Midi controllers are designed to be flexible. Plug them into any type of software and you will be able to map them to different controls, regardless of whether you are using DJ software or a production DAW.
In fact, there are ways to link them to any type of software. For example, I used to an Akai LPD8 with Photoshop as a way to quickly select favorite tools and adjust sliders.
This should go to show you just how flexible they can be.
And flexibility is exactly the reason why I like the Akai MPD226…
Why I recommend the MPD226
Everything about the MPD226 can be mapped or assigned to different functions depending on what you are doing at the time. Whether it is DJing live or producing in the studio.
The individual mappings can be saved within the software itself rather than the MPD itself (although this is also possible). Meaning all your saved settings will be there when you plug it into Ableton, then different settings will load when you plug it into Serato Pro DJ.
This means, once you have set it up for the variety of software you use you use, you won’t have to spend time switching between banks of settings. In fact, it comes with 30 presets meaning that for most DAWs it will be ready to go as soon as you plug it in.
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The MPD226 features the full range of controls you would need for both DJing and Production.
Pots / Knobs
The MPD has 4 knobs that can be assigned to things like EQs or a filter for example. These allow you to mix tracks (when DJing) in very similar ways to how you would with a standard mixer.
While it would be ideal to have a few more knobs (to give the full range of EQ options), this would make the unit less compact and portable. Plus there are already larger MIDI controllers that include extra faders and knobs.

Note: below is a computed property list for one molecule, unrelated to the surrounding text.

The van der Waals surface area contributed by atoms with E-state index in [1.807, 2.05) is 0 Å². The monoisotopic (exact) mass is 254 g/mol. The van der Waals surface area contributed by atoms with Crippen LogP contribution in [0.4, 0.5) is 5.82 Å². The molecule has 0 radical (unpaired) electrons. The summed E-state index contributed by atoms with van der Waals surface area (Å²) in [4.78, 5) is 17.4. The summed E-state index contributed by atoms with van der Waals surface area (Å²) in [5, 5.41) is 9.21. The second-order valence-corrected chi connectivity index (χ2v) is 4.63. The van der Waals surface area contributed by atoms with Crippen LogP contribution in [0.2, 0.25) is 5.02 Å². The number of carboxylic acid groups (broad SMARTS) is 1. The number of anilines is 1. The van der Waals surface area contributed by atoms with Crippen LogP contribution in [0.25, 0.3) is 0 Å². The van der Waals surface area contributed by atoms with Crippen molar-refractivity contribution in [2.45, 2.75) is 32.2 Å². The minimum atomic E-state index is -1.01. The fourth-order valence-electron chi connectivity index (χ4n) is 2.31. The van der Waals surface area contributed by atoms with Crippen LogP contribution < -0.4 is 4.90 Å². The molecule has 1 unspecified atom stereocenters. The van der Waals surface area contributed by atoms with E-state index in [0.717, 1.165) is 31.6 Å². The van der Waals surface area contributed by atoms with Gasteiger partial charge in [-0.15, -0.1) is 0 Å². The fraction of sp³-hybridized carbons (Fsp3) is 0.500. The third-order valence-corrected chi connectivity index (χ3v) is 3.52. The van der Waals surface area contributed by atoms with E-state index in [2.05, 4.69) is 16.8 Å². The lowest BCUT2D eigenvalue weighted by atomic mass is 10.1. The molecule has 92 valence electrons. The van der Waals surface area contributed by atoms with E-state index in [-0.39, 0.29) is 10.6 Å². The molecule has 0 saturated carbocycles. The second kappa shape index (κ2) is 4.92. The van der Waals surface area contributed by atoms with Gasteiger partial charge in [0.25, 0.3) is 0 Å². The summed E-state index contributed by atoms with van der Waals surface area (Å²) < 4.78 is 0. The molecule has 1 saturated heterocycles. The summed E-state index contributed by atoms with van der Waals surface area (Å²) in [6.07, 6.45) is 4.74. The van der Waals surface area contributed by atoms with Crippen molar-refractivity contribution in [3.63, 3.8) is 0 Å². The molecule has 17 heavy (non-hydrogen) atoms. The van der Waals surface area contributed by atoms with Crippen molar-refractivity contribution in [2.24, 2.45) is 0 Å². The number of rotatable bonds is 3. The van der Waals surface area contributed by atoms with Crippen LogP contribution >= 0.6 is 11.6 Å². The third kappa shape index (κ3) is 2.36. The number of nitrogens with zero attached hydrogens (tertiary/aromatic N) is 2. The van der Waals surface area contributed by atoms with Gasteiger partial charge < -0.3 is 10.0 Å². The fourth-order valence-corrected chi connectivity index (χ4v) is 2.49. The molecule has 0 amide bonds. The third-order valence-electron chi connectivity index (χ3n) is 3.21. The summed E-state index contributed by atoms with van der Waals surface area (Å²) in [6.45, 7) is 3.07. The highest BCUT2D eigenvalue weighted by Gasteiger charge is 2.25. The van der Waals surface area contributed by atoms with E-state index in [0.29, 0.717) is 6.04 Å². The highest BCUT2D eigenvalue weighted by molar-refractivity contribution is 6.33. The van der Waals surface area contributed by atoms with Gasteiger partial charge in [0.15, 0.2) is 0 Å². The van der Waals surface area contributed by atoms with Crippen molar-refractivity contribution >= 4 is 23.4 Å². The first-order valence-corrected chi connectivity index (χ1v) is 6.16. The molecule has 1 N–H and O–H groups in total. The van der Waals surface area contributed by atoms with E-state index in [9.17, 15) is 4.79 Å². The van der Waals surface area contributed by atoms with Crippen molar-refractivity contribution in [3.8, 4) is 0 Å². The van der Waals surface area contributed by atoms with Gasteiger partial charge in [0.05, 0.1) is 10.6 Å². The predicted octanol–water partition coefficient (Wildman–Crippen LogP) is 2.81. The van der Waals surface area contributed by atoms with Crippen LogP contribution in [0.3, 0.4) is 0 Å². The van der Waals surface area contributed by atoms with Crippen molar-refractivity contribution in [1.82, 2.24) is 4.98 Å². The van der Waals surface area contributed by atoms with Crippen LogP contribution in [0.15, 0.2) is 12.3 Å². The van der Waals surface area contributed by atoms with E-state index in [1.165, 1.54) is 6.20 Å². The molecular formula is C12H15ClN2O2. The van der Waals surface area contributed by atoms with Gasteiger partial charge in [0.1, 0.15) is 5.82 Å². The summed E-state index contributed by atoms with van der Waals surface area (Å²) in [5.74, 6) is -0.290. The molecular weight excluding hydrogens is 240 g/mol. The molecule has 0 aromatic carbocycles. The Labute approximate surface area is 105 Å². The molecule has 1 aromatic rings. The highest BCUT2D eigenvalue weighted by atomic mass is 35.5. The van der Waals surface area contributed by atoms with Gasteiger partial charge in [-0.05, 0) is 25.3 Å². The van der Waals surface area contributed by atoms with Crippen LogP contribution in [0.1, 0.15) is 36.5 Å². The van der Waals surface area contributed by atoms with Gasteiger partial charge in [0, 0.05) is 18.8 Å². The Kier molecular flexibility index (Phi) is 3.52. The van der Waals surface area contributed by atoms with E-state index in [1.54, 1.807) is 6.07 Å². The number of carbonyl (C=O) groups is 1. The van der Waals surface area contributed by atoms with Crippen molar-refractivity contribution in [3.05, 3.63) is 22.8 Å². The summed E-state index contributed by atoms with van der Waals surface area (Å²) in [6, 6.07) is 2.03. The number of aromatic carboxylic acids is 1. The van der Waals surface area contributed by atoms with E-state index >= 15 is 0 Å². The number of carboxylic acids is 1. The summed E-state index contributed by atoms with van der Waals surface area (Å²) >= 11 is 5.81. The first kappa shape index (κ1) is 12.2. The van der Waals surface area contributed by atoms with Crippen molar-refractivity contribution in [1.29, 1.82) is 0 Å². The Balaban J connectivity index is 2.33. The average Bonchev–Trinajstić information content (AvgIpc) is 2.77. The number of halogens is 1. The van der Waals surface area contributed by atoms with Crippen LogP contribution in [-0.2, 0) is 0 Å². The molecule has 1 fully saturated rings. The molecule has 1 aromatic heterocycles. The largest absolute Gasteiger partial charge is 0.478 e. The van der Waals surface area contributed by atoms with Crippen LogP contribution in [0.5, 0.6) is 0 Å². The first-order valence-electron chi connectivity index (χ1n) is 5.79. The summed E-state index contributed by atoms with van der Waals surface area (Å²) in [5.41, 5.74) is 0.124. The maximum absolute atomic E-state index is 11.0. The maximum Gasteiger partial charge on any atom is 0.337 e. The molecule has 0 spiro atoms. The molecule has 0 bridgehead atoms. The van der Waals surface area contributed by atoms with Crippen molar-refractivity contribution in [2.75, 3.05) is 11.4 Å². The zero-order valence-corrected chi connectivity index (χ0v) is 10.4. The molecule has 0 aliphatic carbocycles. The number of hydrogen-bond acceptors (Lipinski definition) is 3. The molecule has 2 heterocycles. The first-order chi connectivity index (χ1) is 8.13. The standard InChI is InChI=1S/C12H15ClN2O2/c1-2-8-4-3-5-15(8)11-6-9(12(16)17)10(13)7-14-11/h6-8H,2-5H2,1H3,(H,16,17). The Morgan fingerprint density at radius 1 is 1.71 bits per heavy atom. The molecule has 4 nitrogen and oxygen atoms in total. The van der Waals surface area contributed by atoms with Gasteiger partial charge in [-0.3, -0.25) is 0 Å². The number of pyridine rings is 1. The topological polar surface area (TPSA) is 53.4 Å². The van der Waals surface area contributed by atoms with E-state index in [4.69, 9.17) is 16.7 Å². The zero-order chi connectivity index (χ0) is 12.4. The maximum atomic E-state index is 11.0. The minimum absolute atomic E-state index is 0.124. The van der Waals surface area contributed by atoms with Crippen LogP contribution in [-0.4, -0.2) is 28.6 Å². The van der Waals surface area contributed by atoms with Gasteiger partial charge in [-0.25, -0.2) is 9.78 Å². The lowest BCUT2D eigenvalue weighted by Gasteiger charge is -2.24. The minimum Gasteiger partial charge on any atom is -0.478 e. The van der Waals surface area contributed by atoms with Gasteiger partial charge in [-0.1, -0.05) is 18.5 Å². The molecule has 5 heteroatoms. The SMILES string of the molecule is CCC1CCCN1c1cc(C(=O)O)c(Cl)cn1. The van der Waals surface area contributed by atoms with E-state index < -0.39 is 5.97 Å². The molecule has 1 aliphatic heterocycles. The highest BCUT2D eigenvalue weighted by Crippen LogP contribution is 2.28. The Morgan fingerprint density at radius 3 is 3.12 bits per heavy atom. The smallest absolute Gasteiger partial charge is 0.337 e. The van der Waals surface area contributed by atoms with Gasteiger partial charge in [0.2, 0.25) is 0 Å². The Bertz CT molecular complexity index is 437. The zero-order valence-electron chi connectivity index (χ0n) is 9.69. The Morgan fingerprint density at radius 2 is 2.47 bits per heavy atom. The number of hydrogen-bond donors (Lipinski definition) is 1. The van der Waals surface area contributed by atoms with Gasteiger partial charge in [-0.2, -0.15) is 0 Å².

In contrast to the knobs comment above, having 4 faders on the MPD226 is plenty for DJing. In all likelihood, you would assign them to the volumes of 4 different channels for example.
You can actually have 3 banks of settings which means you could technically assign volumes for up to 12 channels. The same applies to the knobs.
The stars of the show for the MPD226 are obviously the 16 pads and not because you can change their lights between 10 different colors. Although, of course, the more lights the better when it comes to DJ equipment…
Again programmable in banks, you can have up to 64 settings or sounds mapped to the 16 different pads.
Made from durable rubber the pads are velocity and pressure-sensitive making them ideal for finger drumming or playing melodies (see the vid below).
As I mentioned above, the MPD226 is super flexible so it could easily be incorporated into your existing DJ setup. For example alongside your decks and used to quickly trigger samples over the top of your mixes.
The MPD226 also comes with dedicated controls to use within your production software.
Stop, play, record, tap tempo and beat segments all help you easily control your DAW and jump around things like beat grids quickly.
Note repeat, 16 level and full level are all nice features that have been ported over from the classic MPC range.
As the MPD226 comes preprogrammed with 30 different presets these should all work as soon as you attach it to the likes of Ableton, Cubase or Logic.
Features to look for in a MIDI controller
- Software / DAW compatibility
- All MIDI controllers can be used with any audio software, however, some are built for specific programs. Such as the APC40 for Ableton.
- Be sure to check which programs are fully compatible or even come with presets built-in.
- Make sure the MIDI controller includes all the controls you need to complete the tasks you’re going to be doing.
- Unlike the MPD226 which includes pads, faders and knobs, some MIDI controllers may lack some features, or have more another.
- Velocity / Aftertouch / Pressure Sensitivity
- Like the MPD226, many MIDI controllers are pressure sensitive. In general, what this means is the harder you push a pad the louder the sound will be.
- Some MIDI controllers actually allow you to adjust the sensitivity so you can adapt it to your playing style.
- The more lights the better, right?
About the MPD range
The MPD range from Akai is a direct descendant of the MPCs that changed the face of music in late 80s and 90s.
For the first time, it allowed musicians to create entire tracks on one unit. The engineer who created the first MPC (in partnership with Akai) had a disdain for reading instruction manuals so designed his unit to be incredibly intuitive to use.
The MPC was adopted in the hip hop community first but came to be a favorite among many producers even to this day.
It is his iconic layout (i.e the 4×4 pads, among other things) that lives on to this day and has been adopted by many other manufacturers.